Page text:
The most vulnerable people in any society rely on the kindness and the resources of those around them. In some places, like the country of Uganda, many children have had little help from anyone. The social safety net of orphanages failed to make the improvements many hoped. New methods, however, along with the efforts of dedicated social workers are beginning to address previous failures. Many people believe the programs will give children the chance to have the future they need.


Life in Poverty

Uganda has the unfortunate title of the poorest country in the world. Over half the country lives below the established poverty line and about 30 percent lives in complete poverty. The result is a lower life expectancy than anywhere else in the world and parents that have no ability to care for themselves or their children. Extreme poverty has led to child labor, and even more tragically, child trafficking. Some desperate parents sell their children and others leave their children at orphanages in the hope they will at least have food.


Failure in Care

Ugandan orphanages too often fail to provide adequate nutrition, medical care, and education. Foreign donations that flow into Uganda may not even reach the orphanages or benefit the children even if it arrives at the right door. Overcrowding means that the best facilities meet basic survival needs but fail to give children enough attention.

Research shows that children raised in orphanages do not receive the loving human contact all people need. Human touch eases depression and reduces pain, and it has more value for infants and children. Without regular contact, babies and children can fail to grow or thrive. A high rate of infant mortality occurs in orphanages where babies do not get the hugs or other contact they need. To improve the lives of children, Uganda has started to close orphanages and work to keep families together.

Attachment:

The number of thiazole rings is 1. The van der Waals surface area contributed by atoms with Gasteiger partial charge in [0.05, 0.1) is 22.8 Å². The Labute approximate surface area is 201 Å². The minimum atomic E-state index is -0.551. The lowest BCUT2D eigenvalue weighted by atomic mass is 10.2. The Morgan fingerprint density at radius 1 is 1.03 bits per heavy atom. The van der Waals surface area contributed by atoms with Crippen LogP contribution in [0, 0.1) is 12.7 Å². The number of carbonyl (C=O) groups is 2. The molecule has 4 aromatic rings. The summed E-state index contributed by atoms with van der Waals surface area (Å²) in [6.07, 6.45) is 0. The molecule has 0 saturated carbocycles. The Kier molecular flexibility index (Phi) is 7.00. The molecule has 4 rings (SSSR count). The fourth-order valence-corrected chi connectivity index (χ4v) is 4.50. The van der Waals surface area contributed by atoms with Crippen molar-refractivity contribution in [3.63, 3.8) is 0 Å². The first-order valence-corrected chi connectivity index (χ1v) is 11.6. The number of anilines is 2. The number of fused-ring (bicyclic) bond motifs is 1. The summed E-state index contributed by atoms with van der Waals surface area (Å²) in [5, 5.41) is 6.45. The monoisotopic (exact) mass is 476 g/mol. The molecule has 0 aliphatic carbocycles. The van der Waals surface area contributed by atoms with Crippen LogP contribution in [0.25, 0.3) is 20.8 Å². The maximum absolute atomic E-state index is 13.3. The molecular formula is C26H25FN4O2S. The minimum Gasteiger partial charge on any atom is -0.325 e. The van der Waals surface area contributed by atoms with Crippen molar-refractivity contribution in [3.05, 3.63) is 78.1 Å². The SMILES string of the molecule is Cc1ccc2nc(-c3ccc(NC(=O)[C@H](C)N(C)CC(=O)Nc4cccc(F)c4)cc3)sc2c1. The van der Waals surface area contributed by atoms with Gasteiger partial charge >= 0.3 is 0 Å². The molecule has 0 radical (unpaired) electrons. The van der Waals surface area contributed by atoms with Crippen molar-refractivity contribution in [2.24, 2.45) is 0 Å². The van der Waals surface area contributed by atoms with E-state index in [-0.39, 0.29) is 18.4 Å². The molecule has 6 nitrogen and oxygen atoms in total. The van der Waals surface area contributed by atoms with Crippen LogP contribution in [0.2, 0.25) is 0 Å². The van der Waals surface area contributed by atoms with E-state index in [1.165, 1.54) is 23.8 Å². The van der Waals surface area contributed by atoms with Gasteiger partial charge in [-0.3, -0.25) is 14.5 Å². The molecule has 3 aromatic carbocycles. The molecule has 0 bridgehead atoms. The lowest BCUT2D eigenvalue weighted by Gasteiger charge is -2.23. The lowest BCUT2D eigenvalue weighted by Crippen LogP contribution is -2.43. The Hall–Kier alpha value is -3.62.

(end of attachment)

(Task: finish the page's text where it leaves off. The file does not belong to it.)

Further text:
Improvement for Children

The efforts to change the life of Ugandan children have included the establishment of training centers in neighborhoods around the country. Parents that visit the centers receive information about the realities of orphanages. Also available are classes that boost parenting skills and teach parents about nutrition and the importance of family bonding. The centers focus on the need of children for security, love, and education.

The efforts in Uganda will take time, but changes have begun. In time, families can work together to reduce poverty, improve their communities, and provide a better start for the next generation. Orphanages remain open in many parts of the country, but the numbers continue to dwindle.